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Snakes and crocodiles, crocodiles and snakes

By Jennifer Wilson - posted Wednesday, 26 May 2010

Nobody tells the truth all of the time. But when it comes down to politicians whose actions have the power to determine the quality of our collective lives, then somebody in Canberra better start being reliably and consistently truthful about their intentions.

I was once in a tinnie on the Daintree River. I wasn’t alone: there were several other voyagers and a skipper. We travelled slowly, hugging the bank, ducking our heads as we passed under the low-hanging tree branches. On the opposite shore we watched a company of sizeable crocodiles as they sunned themselves on the sand bank.

Suddenly, there was a thud, and something fell out of a tree and landed in the bottom of the boat. One of my companions let out a scream and tried to run to the far end of the tinnie. Two more joined her. As the tinnie lurched and threatened to tip us all into the river, our skipper let loose a spectacular riff of obscene oaths, and roared at us to keep still.


I looked at my feet, where everyone seemed to have focused a collective disbelieving gaze. There I saw a very large snake.

The snake churned and spat and hissed itself into quite a state. The crocodiles on the bank opposite raised their snouts and sniffed, before sliding into the muddy water and disappearing, at least for the time it would take them to get across the river.

Trapped in a dilemma nobody could have foreseen, a dilemma of archetypal proportions, we struggled to decide what action we could take that would be most likely to preserve our lives. Leap into the crocodile infested waters? Or stay in the tinnie with a forked-tongued python casting about for something to bite?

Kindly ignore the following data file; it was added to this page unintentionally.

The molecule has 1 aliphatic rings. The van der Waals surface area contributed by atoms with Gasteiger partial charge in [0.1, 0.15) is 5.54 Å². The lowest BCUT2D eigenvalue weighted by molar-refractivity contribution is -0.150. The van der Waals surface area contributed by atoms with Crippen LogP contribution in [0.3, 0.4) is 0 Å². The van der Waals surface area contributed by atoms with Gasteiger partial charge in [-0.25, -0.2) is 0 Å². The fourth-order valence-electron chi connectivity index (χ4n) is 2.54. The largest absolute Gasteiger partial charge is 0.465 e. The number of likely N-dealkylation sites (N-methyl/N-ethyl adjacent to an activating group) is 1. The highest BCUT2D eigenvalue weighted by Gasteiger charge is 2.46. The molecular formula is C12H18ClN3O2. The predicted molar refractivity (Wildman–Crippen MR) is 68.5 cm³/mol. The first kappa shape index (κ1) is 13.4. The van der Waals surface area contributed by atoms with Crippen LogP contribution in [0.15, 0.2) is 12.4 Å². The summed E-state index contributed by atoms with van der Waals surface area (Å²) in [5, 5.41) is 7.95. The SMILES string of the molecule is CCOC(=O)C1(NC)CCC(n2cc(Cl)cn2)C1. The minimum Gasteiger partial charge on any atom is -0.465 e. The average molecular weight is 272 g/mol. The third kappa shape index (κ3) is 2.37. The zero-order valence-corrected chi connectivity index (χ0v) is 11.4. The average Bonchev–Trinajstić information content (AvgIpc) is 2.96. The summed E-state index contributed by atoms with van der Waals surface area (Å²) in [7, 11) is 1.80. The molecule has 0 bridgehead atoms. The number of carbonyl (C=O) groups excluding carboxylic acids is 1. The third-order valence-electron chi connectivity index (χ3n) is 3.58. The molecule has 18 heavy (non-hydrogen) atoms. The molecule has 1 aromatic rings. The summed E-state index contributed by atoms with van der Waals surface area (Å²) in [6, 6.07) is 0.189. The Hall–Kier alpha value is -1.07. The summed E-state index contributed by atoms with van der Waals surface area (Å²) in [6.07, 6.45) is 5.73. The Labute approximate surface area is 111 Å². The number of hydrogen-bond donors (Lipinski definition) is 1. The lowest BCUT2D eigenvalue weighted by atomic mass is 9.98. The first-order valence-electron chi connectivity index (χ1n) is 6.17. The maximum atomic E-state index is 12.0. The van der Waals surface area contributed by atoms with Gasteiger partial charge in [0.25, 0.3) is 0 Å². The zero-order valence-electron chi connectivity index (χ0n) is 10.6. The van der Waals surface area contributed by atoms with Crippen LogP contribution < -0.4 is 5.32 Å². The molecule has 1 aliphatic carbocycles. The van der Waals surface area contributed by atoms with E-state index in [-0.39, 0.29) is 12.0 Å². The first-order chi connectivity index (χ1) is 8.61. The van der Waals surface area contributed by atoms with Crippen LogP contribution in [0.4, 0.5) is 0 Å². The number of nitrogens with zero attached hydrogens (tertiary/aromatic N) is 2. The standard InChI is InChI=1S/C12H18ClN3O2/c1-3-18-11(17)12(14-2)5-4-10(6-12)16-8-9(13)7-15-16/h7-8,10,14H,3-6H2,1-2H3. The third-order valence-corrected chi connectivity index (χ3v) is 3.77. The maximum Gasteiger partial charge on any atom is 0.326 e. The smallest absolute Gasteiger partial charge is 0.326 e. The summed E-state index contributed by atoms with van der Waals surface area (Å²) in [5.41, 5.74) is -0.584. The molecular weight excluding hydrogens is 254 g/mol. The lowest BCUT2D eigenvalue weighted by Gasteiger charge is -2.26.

It occurs to me that this is in many ways an appropriate metaphor for voters in this election year. With Prime Minister Kevin Rudd’s expanding portfolio of undertakings that have come to worse than nothing, and Opposition Leader Tony Abbott’s confession that what he says, unless he’s reading from hard copy, is not necessarily to be believed, it’s difficult to decide which are the snakes and which are the crocodiles.

All a punter can know for certain is that neither of them is good for our on-going health and wellbeing. Neither of them has our best interests at heart, but instead see us as prey, our votes the fodder they require to keep them where they want to be, at the top of the political food chain.

The reality is that if we can’t believe what Mr Abbott says, there is no point at all in him talking to us anymore.


That would be a relief, because like so many of his peers, he is increasingly full of sound and fury and signifying nothing.

Politicians, like all leaders, set a tone. If politicians tell the electorate not to believe what they say, then politicians give license to everyone else in the community to lie overtly or by omission, to fudge, spin, deal in half-truths and in general do everything but take responsibility for what comes out of our mouths.

If politicians operate with a wonky moral compass and laugh it off, they give permission to everybody else to go off course.

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About the Author

Dr Jennifer Wilson worked with adult survivors of child abuse for 20 years. On leaving clinical practice she returned to academia, where she taught critical theory and creative writing, and pursued her interest in human rights, popular cultural representations of death and dying, and forgiveness. Dr Wilson has presented papers on human rights and other issues at Oxford, Barcelona, and East London Universities, as well as at several international human rights conferences. Her academic work has been published in national and international journals. Her fiction has also appeared in several anthologies. She is currently working on a secular exploration of forgiveness, and a collection of essays. She blogs at

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